How can I create a linked list in Python?
Thu Jan 18 00:11:09 CET 2007
"sturlamolden" <sturlamolden at yahoo.no> writes:
> Actually, nesting tuples or lists doesn't really duplicate Lisp cons,
> as one can only create a stack-like object with the nesting. Python
> really need a cons type like Lisp. I think it is time to write one, in
> a plain C extension.
But that's what Lisp does too. As the poet said:
One thing the average language lacks
Is programmed use of push-down stacks.
But LISP provides this feature free:
A stack - you guessed it - is a tree.
An empty stack is simply NIL.
In order, then, the stack to fill
A CONS will push things on the top;
To empty it, a CDR will
Behave exactly like a pop.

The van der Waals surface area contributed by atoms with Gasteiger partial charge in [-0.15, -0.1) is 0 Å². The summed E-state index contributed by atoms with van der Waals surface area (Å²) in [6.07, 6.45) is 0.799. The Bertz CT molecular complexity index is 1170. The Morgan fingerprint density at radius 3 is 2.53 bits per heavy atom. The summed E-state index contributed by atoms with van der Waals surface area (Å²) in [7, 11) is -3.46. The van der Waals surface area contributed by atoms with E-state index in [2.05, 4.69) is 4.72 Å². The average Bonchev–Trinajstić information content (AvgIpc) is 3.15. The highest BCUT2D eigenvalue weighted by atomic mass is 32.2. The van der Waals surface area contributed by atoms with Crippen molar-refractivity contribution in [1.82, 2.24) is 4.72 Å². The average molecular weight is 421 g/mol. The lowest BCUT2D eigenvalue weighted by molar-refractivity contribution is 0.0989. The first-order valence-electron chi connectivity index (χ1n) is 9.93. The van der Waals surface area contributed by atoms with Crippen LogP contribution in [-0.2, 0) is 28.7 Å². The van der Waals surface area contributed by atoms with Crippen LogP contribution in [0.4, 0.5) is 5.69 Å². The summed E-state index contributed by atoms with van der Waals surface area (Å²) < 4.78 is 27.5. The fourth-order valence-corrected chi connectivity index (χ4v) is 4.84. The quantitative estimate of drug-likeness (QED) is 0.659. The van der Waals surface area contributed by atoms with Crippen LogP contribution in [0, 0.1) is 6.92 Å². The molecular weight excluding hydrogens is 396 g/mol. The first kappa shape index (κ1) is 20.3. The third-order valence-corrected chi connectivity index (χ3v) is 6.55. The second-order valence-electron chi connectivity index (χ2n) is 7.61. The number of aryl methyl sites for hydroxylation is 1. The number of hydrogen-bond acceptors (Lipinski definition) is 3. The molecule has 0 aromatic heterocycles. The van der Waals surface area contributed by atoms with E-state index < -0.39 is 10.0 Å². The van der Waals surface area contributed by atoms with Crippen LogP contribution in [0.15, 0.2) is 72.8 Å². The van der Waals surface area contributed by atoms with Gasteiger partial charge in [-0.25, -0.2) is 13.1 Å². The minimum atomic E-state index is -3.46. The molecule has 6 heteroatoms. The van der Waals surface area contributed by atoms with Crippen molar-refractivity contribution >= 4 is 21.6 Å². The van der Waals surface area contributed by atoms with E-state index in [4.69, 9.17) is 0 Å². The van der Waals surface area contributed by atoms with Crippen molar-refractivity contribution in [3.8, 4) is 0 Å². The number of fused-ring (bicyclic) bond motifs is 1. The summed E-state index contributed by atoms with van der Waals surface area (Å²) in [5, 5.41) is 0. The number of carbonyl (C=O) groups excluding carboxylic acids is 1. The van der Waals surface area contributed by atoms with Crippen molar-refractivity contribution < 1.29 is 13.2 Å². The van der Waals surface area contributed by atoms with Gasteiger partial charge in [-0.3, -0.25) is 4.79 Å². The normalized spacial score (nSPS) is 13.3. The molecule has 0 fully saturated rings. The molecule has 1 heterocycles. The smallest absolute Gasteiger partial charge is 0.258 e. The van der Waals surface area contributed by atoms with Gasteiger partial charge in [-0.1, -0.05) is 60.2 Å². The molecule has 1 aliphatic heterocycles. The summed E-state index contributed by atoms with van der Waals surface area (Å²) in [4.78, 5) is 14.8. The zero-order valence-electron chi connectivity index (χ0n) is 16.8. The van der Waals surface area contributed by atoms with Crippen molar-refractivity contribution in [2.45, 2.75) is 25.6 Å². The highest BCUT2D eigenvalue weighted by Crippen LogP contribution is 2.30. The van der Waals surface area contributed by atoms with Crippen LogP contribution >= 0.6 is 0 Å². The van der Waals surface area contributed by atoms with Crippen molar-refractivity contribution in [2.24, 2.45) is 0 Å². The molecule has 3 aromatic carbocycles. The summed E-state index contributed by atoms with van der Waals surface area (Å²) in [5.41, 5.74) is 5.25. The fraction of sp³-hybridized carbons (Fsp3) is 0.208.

A simple CAR will get you back
The last thing you pushed on the stack;
An empty stack's detectable
By testing with the function NULL.
Thus even should a LISPer lose
With PROGs and GOs, RETURNs and DOs,
He need his mind not overtax
To implement recursive hacks:
He'll utilize this clever ruse
Of using trees as moby stacks.
All Python needs is a way of displaying the lists as (a b c) instead
of [a, [b, [c, None]]], and that can be done in pure Python.
More information about the Python-list